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2009.12.02 - Camino Verde: sustainable dengue control in Mexico and Nicaragua

Camino Verde: a cluster randomised controlled trial in Mexico and Nicaragua to reduce dengue risk though evidence-based community mobilisation

  
Traditional policies and programmes have failed to curb the spread of dengue epidemics, and prevention continues to rely on controlling the Aedes mosquito population. The current thinking has moved towards evidence-based vector control strategies, recognizing the failure of the doctrine-based approach to bring Ae. aegypti under control. Community participation is the only sustainable
Aedes Aegypti larva
Photo: U. of Sydney, Australia
approach, but most strategies have failed to sustain changes in behaviour and practice that reduce mosquito breeding sites. The key to dengue control is to close the "motivation gap" between community knowledge and practice. In collaboration with the University of California at Berkeley, we are applying a new tool to the age-old problem of motivating community participation in mosquito control.
 
 This trial applies lessons learned from a 2004-2007 pilot exercise in Nicaragua that mobilised community participation in dengue control based on evidence. The kingpin of this approach is an informed dialogue with community members based on their own evidence. The evidence includes:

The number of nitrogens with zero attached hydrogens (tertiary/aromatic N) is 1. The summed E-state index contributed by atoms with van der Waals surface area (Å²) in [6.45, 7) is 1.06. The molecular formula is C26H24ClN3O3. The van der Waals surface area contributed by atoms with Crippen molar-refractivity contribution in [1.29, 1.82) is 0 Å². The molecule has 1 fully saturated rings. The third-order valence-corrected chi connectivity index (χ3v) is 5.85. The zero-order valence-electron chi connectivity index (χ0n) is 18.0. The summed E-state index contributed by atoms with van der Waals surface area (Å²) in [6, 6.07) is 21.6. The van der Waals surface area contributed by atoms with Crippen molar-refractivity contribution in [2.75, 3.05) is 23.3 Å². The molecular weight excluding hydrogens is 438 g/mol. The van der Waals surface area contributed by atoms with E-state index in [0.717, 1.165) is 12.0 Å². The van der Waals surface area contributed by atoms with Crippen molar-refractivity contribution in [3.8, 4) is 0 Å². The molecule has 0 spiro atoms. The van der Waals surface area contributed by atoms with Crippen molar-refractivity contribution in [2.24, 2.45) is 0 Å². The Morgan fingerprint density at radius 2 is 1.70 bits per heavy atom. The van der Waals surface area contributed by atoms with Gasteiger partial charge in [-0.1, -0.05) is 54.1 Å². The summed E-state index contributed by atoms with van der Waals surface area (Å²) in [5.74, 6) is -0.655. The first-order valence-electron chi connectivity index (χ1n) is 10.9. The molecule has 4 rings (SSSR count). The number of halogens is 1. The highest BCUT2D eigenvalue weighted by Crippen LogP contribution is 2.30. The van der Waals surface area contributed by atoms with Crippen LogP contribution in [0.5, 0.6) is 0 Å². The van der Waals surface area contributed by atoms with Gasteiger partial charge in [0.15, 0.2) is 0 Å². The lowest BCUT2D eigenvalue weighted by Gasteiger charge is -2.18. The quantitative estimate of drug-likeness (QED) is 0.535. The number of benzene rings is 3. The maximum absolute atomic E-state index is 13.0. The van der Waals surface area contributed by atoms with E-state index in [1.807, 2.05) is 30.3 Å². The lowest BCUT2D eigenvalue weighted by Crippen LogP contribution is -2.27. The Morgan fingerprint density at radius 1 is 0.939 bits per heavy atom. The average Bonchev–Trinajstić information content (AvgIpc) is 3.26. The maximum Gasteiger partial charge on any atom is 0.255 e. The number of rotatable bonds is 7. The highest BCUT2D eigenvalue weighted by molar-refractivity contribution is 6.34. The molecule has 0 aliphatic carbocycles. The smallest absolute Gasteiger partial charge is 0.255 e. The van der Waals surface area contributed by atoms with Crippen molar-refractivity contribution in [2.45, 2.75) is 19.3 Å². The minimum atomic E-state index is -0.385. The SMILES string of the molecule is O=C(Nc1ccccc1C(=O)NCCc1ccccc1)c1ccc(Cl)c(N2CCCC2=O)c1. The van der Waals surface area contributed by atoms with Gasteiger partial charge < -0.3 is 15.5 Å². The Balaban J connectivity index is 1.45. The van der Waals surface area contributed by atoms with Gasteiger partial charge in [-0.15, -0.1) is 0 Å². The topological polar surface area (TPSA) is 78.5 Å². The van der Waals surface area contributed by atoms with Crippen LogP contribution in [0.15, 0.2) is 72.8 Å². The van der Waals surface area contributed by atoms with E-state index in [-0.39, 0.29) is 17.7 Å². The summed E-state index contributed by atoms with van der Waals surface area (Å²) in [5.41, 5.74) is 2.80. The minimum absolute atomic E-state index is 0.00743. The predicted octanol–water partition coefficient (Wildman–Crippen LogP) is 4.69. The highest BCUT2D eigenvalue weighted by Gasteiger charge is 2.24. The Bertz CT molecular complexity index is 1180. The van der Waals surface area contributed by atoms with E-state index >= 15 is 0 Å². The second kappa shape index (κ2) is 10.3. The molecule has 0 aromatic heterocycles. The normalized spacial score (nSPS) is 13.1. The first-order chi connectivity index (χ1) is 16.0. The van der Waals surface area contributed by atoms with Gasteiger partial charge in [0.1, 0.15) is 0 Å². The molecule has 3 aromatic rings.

• data from questionnaires that follow the CASCADA approach, bridging 7 steps from knowledge to action;
  •  entomological surveys that identify Aedeslarvae and pupae in participants' households;
  • serological evidence for dengue virus infection in children, obtained by analyzing the change in dengue virus-specific antibody levels in the children's saliva.
These data are not only used to measure the impact of an intervention, but are given back to the community through house visits and focus groups to catalyze and direct informed action.

Some 100,000 individuals in 170 clusters in the two countries will participate. After the baseline survey small community action research team (CART) in Mexico and local brigadistasin Nicaragua (three to five people in each community) will receive training in pesticide free vector control and provide continuity for the duration of the intervention.

After the baseline survey, 120 clusters will be randomised to intervention or control, balanced by area and entomological and immunological status of children. The intervention involves feedback of the survey results to each household  which we call socialisation of evidence for participatory action (SEPA) to inform community-led pesticide-free interventions (for example, cleaning and sealing water tanks). 

A special website on the Camino Verde project was launched in Spanish on 20 January, 2012. It is available at http://caminoverde.ciet.org/es/


ISRCTN27581154